Nov 15/16 Meteors

A good number of meteors were detected over Tucson and San Diego last night. Tonight (Nov 16/17) marks the peak of the Leonids and hopefully they will provide us with some surprises.

From Bob Lunsford’s notes: “It was another totally clear night in San Diego. I had a late start due to other commitments. I probably did not miss much as there are many more birds and bugs seen in the evening skies compared to meteors. The Leonid rates are getting interesting. The Leonids are unmistakable on video as they are mostly swift and the brighter members leave persistent trains. The next few nights should provide many more.”

Obs  Date (UT)   TotTime TOT SPO NTA STA LEO AMO
TUS  2008-11-16  11h 48m  37  21  6   2   8   0
SDG  2008-11-16  08h 16m  68  38  10  6   13  1

TUS – Camera in Tucson operated by Carl Hergenrother
SDG – Camera in San Diego operated by Bob Lunsford
TotTime – Total amount of time each camera looked for meteors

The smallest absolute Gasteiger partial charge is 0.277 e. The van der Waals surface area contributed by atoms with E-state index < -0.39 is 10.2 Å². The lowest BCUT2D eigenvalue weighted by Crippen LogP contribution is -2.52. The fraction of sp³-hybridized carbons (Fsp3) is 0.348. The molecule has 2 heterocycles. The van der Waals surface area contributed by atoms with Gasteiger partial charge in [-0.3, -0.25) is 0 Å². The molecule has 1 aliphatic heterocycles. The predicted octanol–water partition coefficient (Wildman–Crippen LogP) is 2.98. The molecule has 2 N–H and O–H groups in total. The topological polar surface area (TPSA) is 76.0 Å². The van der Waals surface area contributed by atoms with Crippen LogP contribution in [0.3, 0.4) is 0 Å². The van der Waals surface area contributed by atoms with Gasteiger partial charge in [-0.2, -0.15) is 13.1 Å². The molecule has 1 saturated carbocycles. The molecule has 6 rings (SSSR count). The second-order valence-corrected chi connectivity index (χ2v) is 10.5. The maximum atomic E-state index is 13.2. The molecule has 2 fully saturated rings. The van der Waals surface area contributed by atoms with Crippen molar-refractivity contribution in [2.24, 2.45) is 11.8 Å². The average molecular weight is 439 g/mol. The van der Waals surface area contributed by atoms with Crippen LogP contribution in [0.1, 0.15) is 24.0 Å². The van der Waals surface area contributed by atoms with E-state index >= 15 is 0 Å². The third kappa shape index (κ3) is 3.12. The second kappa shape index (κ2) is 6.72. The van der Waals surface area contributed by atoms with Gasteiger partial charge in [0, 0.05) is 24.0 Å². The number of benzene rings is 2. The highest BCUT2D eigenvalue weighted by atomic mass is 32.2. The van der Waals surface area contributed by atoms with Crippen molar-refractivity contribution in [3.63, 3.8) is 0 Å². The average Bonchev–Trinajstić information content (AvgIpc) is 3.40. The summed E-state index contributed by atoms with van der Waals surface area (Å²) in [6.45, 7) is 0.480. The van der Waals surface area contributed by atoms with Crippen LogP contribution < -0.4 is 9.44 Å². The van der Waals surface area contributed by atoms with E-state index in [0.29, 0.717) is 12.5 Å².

TOT – Total number of meteors detected
SPO – Sporadics (meteors not affiliated with any particular meteor shower)
NTA – Northern Taurids
STA – Southern Taurids
LEO – Leonids
AMO – Alpha Monocerotids


  1. My husband and I spotted a meteor at 9:15p.m. (MST) Tuscon time, heading south near Sabino Canyon, Tucson, AZ that was, at least from our amateur perspective, a doozy. It transited the lower SSE sky traveling from the west towards the east. It was at first, what seemed like a common but bright white meteor, it turned brilliant traffic light green, grew in size before a long and magnificent tail of fire began to trail the BIG green fire ball. Sparks were flying! We had our car windows up and the radio on but we none the less listened for an impact, expecting to hear one…no boom was heard. We watched it as it passed below the southern horizon.

  2. I was floating in the pool in Hot Desert Springs, CA around 10PM (PST) and an very healthy sized orange ball with a very long tail flew across the sky. (SE to NW) I was speechless. I did note there was some visable wobble to the orb itself, but the tail laid straight behind. It was an amazing sight for someone who had not been in the desert for 30 years. Within 5 minutes, a shooting star flew by…but, I assume this is a more common site.

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